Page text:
True Review : Lingaaby Niharika Puri December 27 2014, 2:50 pm Estimated Reading Time: 3 mins, 11 secs
Critics rating: 1.5 stars
Cast: Rajnikanth, Jagapati Babu, Sonakshi Sinha, Anushka Shetty
Direction: KS Ravikumar
Produced: Rockline Venkatesh
Written: Cheyyar Arun, Pon Kumaran
Genre: Action, Drama
Duration: 178 Mins
Superstar Rajnikanth, despite the flamboyant dressing and the swashbuckling style, does not have the best vehicle to showcase his éclat. At age 64, he continues to do what he does best, the staleness of repetition working against him. The veteran is no longer infallible, as evidenced by this year’s Kochadaiiyaan and the recently released Lingaa.
Here too he has double roles which blend into each other, since there is no attempt to distinguish between the two personas, even if they are in two different eras. The first is of petty thief Lingaa, who descends from the royal Kodiyur lineage but believes that he has no legacy to show for it. His resentment is directed towards his grandfather Lingeswaran who left nothing for him and his father by way of inheritance.
Cut to British-occupied India in 1939 aka the flashback mode which takes up a massive chunk of the film. Lingeswaran is the wealthy Maharaja of Kodiyur, who takes it upon himself to build a dam for the parched land of Solaiyur village, against all odds and despite the corrupt bureaucracy. It takes all of his resources for the successful construction of the dam and the temple, a mission in which he is aided by the village belle Bharati (Sonakshi Sinha, with impeccably coloured hair).
Present day Lingaa is the only one who has the sacred right to unlock the temple in order to save the dam (the reasons are ludicrous but few in the audience would be seeking logical expositions). Evil MP Nagabooshan (Jagapati Babu) sets forth with his own political chicanery to ruin the dam. He also has his sights set on feisty journalist Lakshmi (Anushka Shetty), who is doomed to be the poorly written love interest.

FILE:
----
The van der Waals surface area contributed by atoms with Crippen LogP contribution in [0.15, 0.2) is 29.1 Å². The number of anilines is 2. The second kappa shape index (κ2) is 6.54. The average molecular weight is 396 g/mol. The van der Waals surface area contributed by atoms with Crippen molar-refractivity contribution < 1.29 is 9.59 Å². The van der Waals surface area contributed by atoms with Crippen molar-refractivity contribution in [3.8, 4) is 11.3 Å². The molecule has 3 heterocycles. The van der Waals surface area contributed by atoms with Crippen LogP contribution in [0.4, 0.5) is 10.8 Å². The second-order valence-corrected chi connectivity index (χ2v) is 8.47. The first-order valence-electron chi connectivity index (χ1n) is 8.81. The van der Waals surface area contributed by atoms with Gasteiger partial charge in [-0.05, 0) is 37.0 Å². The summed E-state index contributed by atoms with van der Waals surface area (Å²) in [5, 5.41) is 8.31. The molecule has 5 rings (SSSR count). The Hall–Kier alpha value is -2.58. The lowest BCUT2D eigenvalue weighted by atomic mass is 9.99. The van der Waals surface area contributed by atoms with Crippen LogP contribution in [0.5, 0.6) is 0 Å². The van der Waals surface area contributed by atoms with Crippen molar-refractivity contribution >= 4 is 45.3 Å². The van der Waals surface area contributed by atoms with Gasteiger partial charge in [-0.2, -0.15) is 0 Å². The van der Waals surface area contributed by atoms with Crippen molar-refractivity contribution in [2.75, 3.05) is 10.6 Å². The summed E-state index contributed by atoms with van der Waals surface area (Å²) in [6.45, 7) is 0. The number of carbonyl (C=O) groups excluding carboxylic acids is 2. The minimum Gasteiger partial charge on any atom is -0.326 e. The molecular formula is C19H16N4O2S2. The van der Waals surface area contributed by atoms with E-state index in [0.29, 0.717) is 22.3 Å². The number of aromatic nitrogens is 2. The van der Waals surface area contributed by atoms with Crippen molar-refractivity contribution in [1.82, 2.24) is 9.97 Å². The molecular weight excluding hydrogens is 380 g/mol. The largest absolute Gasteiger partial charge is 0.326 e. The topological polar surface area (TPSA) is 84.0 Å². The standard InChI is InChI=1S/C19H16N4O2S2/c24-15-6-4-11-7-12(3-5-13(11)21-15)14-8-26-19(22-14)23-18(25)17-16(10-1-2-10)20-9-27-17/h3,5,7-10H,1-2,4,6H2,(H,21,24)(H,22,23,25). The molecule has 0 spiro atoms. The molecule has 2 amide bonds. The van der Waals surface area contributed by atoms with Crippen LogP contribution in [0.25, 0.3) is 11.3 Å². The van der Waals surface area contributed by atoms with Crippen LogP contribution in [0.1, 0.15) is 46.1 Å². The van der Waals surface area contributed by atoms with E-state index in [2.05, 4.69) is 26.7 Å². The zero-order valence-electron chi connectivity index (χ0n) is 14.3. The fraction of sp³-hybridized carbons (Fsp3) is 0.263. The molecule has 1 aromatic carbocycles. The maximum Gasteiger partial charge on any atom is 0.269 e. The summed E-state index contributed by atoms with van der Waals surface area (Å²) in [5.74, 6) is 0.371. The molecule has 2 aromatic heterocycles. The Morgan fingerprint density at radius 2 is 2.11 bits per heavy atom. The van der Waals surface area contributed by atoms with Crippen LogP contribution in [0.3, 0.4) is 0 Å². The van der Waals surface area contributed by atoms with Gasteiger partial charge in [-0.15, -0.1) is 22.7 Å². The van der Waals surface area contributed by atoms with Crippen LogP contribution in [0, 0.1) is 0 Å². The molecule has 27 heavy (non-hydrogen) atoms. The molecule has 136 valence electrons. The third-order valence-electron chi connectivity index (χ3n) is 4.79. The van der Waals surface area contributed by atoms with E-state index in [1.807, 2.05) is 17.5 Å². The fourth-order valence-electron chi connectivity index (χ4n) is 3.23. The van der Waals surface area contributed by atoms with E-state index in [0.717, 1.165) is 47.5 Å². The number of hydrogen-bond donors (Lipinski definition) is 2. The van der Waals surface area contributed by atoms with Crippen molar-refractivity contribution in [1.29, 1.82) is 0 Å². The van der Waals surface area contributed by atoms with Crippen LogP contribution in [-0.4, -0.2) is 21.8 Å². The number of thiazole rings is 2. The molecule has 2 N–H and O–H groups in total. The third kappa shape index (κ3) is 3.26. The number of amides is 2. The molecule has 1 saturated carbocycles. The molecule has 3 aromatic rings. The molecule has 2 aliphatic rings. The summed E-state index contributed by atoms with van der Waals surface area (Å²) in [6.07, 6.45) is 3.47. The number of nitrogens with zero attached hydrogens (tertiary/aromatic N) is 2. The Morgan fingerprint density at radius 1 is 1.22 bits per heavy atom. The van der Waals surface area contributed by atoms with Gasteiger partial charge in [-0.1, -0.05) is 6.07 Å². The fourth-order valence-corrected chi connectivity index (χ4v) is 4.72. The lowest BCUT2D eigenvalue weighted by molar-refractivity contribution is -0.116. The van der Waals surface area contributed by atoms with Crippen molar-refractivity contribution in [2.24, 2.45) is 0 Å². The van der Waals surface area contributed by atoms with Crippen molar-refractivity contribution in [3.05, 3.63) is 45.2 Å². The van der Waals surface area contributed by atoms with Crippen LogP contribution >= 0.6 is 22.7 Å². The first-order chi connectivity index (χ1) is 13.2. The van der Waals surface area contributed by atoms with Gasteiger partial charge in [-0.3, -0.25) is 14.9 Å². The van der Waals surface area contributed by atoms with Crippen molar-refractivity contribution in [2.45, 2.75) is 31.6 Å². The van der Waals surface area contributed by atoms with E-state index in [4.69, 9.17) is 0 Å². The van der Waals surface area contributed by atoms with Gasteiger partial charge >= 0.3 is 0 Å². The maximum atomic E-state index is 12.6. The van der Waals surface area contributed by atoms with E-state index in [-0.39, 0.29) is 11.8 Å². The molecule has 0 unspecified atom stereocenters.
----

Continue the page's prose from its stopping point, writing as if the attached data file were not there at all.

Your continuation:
Lingaa is unapologetically self-referential and reverential. One of Rajnikanth’s characters is fervently referred to as Thalaivaa, while most characters simply weep at the glory of watching him move in a slow motion swagger.
The hero’s entry is dreadfully banal, where he dresses in flashy suits and grooves, utterly oblivious to the bevy of fawning blondes gyrating around him. Lingaa is also not above blatant promotion of a jewellery brand or throwing in absurdities like a dream sequence where the titular character is dressed like a pirate.
The 20th century sequences are aesthetically poor (cheap, ready-made turbans are a definite eye sore) and in the opening frame factually off. A caption clearly establishes the year as 1939, yet Maharaja Lingeswaran is seen reading Joseph Campbell’s The Hero with a Thousand Faces which was not published until a decade later in 1949.
Lingaa was released to coincide with its leading man’s birthday on December 12. It seems like little coincidence that there should be a cake-cutting scene written into the plot. In spite of the main plot being set in the British era, a rambling love song is shot like a modern musical in a grandiose Balaji set. Caste politics and patriotism have been thrown in as an unnecessarily preachy plot device which takes the story nowhere.
The abrupt editing does not do any favours for your nerves. Scarcely are you settled into one scene when the action suddenly jumps to another setting, never mind if it abruptly cuts off a background score in progress in the previous scene. There are a lot of flashbacks thrown in for emotional resonance to hammer irony and emotions into the audience, even if the scenes have happened a few minutes ago. The expansive running time at nearly three hours does not help.
Lingaa is for die-hard Rajinikanth fans only. There is nothing to favourably incline the others to stay.